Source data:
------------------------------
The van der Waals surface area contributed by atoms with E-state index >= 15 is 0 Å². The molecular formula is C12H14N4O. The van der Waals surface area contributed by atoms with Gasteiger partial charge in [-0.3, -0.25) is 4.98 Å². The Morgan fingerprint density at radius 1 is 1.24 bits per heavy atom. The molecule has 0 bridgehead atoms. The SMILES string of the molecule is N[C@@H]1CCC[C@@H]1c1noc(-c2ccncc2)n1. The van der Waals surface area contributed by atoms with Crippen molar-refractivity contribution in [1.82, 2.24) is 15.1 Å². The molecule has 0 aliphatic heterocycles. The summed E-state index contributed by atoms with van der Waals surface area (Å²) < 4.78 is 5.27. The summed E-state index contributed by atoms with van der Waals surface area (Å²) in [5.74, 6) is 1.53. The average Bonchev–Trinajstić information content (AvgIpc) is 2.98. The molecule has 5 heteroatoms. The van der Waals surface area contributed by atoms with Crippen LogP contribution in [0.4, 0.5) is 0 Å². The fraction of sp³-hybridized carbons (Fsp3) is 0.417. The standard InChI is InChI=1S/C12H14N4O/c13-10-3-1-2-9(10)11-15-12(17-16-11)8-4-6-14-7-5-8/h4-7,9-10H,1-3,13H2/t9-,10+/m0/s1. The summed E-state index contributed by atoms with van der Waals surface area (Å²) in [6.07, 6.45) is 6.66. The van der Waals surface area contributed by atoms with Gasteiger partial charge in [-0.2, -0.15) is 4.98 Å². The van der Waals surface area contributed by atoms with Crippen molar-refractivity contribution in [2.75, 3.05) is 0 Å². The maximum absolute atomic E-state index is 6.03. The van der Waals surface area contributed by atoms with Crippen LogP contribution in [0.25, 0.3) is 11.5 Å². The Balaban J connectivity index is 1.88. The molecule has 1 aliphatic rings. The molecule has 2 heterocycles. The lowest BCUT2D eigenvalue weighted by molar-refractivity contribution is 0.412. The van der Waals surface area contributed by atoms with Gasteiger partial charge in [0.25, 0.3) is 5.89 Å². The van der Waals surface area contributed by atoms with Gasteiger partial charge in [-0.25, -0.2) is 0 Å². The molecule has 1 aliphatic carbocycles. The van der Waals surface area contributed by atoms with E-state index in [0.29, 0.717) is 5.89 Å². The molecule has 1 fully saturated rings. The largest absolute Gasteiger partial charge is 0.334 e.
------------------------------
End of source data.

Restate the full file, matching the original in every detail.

The van der Waals surface area contributed by atoms with E-state index >= 15 is 0 Å². The molecular formula is C12H14N4O. The van der Waals surface area contributed by atoms with Gasteiger partial charge in [-0.3, -0.25) is 4.98 Å². The Morgan fingerprint density at radius 1 is 1.24 bits per heavy atom. The molecule has 0 bridgehead atoms. The SMILES string of the molecule is N[C@@H]1CCC[C@@H]1c1noc(-c2ccncc2)n1. The van der Waals surface area contributed by atoms with Crippen molar-refractivity contribution in [1.82, 2.24) is 15.1 Å². The molecule has 0 aliphatic heterocycles. The summed E-state index contributed by atoms with van der Waals surface area (Å²) < 4.78 is 5.27. The summed E-state index contributed by atoms with van der Waals surface area (Å²) in [5.74, 6) is 1.53. The average Bonchev–Trinajstić information content (AvgIpc) is 2.98. The molecule has 5 heteroatoms. The van der Waals surface area contributed by atoms with Crippen LogP contribution in [0.4, 0.5) is 0 Å². The fraction of sp³-hybridized carbons (Fsp3) is 0.417. The standard InChI is InChI=1S/C12H14N4O/c13-10-3-1-2-9(10)11-15-12(17-16-11)8-4-6-14-7-5-8/h4-7,9-10H,1-3,13H2/t9-,10+/m0/s1. The summed E-state index contributed by atoms with van der Waals surface area (Å²) in [6.07, 6.45) is 6.66. The van der Waals surface area contributed by atoms with Gasteiger partial charge in [-0.2, -0.15) is 4.98 Å². The van der Waals surface area contributed by atoms with Crippen molar-refractivity contribution in [2.75, 3.05) is 0 Å². The maximum absolute atomic E-state index is 6.03. The van der Waals surface area contributed by atoms with Crippen LogP contribution in [0.25, 0.3) is 11.5 Å². The Balaban J connectivity index is 1.88. The molecule has 1 aliphatic rings. The molecule has 2 heterocycles. The lowest BCUT2D eigenvalue weighted by molar-refractivity contribution is 0.412. The van der Waals surface area contributed by atoms with Gasteiger partial charge in [0.25, 0.3) is 5.89 Å². The van der Waals surface area contributed by atoms with Gasteiger partial charge in [-0.25, -0.2) is 0 Å². The molecule has 1 aliphatic carbocycles. The van der Waals surface area contributed by atoms with E-state index in [0.29, 0.717) is 5.89 Å². The molecule has 1 fully saturated rings. The largest absolute Gasteiger partial charge is 0.334 e.